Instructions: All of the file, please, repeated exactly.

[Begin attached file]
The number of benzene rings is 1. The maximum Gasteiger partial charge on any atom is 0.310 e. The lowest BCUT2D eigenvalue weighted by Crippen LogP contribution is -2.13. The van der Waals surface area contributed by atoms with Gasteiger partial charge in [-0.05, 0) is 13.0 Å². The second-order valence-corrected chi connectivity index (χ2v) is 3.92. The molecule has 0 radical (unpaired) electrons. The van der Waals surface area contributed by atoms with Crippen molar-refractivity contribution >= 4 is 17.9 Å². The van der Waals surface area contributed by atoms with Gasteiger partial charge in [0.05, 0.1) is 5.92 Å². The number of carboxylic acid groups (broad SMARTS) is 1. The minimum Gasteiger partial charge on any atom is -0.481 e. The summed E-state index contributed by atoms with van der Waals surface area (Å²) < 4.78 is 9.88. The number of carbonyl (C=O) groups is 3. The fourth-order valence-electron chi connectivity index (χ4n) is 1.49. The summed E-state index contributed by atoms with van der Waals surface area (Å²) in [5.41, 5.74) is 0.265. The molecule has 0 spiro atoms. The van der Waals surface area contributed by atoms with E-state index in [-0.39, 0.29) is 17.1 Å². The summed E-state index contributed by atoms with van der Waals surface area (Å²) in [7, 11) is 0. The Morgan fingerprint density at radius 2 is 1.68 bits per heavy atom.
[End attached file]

The number of benzene rings is 1. The maximum Gasteiger partial charge on any atom is 0.310 e. The lowest BCUT2D eigenvalue weighted by Crippen LogP contribution is -2.13. The van der Waals surface area contributed by atoms with Gasteiger partial charge in [-0.05, 0) is 13.0 Å². The second-order valence-corrected chi connectivity index (χ2v) is 3.92. The molecule has 0 radical (unpaired) electrons. The van der Waals surface area contributed by atoms with Crippen molar-refractivity contribution >= 4 is 17.9 Å². The van der Waals surface area contributed by atoms with Gasteiger partial charge in [0.05, 0.1) is 5.92 Å². The number of carboxylic acid groups (broad SMARTS) is 1. The minimum Gasteiger partial charge on any atom is -0.481 e. The summed E-state index contributed by atoms with van der Waals surface area (Å²) < 4.78 is 9.88. The number of carbonyl (C=O) groups is 3. The fourth-order valence-electron chi connectivity index (χ4n) is 1.49. The summed E-state index contributed by atoms with van der Waals surface area (Å²) in [5.41, 5.74) is 0.265. The molecule has 0 spiro atoms. The van der Waals surface area contributed by atoms with E-state index in [-0.39, 0.29) is 17.1 Å². The summed E-state index contributed by atoms with van der Waals surface area (Å²) in [7, 11) is 0. The Morgan fingerprint density at radius 2 is 1.68 bits per heavy atom.